Monday, December 21, 2015

Remembering World War I Christmas Day Truce 1914

Dr Abe V Rotor
Living with Nature School on Blog 

Acknowledgement: Photos and Synopsis from Internet  
 Living with Nature School on Blog
Paaralang Bayan sa Himpapawid (People's School on Air) with Ms Melly C Tenorio
738 DZRB 8 to 9 evening class, Monday to Friday

The Christmas Truce 1914:During WWI soldiers from opposing sides laid down their guns and celebrated Christmas together.

Truce - how elusive, how evasive,
     rarest in the midst of strife,
when nobody wins, nobody loses,
     mankind in mock and gripe.

yet honor the whole world gains; 
     her greatest hour remembered
but not for long, and soon forgotten,
     peace once more endangered.

Truce in the verge of defeat is pity;
     demeaning where the drone -
not man - is pitted in the battlefield;
     how can truce be drawn?

Chivalry and truce long lost brothers,
     orphans in war torn Syria;
long estranged in Russia and America,
     so with divided Korea.

Wonder the two infamous world wars;
     conflicts that tested mankind;
had truce healed them at the onset,
     would the world in a closer bind? 

                                                                           - AV Rotor


On December 7, 1914, Pope Benedict XV suggested a temporary hiatus of the war for the celebration of Christmas. The warring countries refused to create any official cease-fire, but on Christmas the soldiers in the trenches declared their own unofficial truce.
Starting on Christmas Eve, many German and British troops sang Christmas carols to each other across the lines, and at certain points the Allied soldiers even heard brass bands joining the Germans in their joyous singing.

At the first light of dawn on Christmas Day, some German soldiers emerged from their trenches and approached the Allied lines across no-man’s-land, calling out “Merry Christmas” in their enemies’ native tongues.

At first, the Allied soldiers feared it was a trick, but seeing the Germans unarmed they climbed out of their trenches and shook hands with the enemy soldiers. 
The men exchanged presents of cigarettes and plum puddings and sang carols and songs. There was even a documented case of soldiers from opposing sides playing a good-natured game of soccer.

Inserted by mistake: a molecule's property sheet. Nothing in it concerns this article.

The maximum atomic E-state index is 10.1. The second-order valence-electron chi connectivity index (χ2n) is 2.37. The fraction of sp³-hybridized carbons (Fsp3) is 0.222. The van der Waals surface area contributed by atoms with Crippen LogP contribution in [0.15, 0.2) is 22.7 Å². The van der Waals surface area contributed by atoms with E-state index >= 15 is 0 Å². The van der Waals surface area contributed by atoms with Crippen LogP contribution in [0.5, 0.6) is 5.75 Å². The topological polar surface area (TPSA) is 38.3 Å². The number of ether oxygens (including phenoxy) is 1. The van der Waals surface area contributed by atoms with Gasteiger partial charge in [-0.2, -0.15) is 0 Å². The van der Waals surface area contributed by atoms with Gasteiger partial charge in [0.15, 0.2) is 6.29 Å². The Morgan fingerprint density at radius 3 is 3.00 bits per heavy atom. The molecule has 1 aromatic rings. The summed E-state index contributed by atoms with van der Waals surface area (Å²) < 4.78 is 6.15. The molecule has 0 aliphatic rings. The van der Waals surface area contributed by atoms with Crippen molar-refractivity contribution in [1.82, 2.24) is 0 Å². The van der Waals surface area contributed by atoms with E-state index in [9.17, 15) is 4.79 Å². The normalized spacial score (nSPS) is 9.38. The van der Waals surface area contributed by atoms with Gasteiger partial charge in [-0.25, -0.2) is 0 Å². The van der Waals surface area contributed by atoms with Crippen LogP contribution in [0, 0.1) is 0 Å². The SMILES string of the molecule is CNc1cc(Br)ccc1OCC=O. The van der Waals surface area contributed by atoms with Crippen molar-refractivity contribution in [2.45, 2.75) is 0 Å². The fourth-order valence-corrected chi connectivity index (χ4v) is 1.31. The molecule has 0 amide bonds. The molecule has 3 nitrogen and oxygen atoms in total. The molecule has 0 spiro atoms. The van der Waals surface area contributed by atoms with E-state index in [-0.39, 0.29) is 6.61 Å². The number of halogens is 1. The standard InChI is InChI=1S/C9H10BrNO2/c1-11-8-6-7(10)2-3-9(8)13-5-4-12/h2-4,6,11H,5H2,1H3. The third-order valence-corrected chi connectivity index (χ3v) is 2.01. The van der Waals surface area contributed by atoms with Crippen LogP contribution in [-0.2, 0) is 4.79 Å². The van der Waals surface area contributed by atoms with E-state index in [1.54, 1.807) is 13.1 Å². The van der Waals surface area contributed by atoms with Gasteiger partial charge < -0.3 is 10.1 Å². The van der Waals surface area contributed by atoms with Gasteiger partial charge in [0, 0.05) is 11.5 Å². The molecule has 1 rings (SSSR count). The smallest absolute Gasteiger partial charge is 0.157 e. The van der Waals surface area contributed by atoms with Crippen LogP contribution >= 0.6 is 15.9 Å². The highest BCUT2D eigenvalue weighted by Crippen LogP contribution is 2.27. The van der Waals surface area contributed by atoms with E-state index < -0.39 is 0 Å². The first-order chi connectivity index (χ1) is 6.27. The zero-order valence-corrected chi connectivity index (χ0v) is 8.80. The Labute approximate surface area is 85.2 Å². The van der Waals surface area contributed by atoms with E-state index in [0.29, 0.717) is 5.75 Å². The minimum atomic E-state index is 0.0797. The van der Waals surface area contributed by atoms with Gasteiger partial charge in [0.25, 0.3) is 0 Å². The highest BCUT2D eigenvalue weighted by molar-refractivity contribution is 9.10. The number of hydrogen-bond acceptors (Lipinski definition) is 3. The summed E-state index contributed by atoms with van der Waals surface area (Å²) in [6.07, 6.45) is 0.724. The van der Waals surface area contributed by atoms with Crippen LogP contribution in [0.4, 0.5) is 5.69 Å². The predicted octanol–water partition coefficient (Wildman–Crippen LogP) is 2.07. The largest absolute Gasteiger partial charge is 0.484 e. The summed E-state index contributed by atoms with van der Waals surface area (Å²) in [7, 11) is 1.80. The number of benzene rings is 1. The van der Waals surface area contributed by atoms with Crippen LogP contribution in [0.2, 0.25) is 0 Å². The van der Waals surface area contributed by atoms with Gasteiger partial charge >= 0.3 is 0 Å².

Some soldiers used this short-lived ceasefire for a more somber task: the retrieval of the bodies of fellow combatants who had fallen within the no-man’s land between the lines.

The so-called Christmas Truce of 1914 came only five months after the outbreak of war in Europe and was one of the last examples of the outdated notion of chivalry between enemies in warfare. It was never repeated—future attempts at holiday ceasefires were quashed by officers’ threats of disciplinary action—but it served as heartening proof, however brief, that beneath the brutal clash of weapons, the soldiers’ essential humanity endured.

During World War I, the soldiers on the Western Front did not expect to celebrate on the battlefield, but even a world war could not destroy the Christmas spirit.

  The men exchanged presents of cigarettes and plum puddings and sang carols and songs. (They offered toast for peace and unity on both sides.  A makeshift miniature Christmas Tree became not only a symbol of such an occasion but for the world and humanity.  It is the most important Christmas Tree ever for the whole world to remember thus singular great event - the World War 1 Christmas Day Truce of 1914. 

 During World War I, on and around Christmas Day 1914, the sounds of rifles firing and shells exploding faded in a number of places along the Western Front in favor of holiday celebrations in the trenches and gestures of goodwill between enemies. Books, cinemas, stage plays, have been written to immortalize the event and to keep alive the spirit of the truce.
There was a documented case of soldiers from opposing sides playing a good-natured game of soccer.  Soccer balls are laid among the wreath and other offerings at the foot of the marker.

Christmas Truce1914 Memorial - a triumph of the human spirit for love and peace for all mankind.

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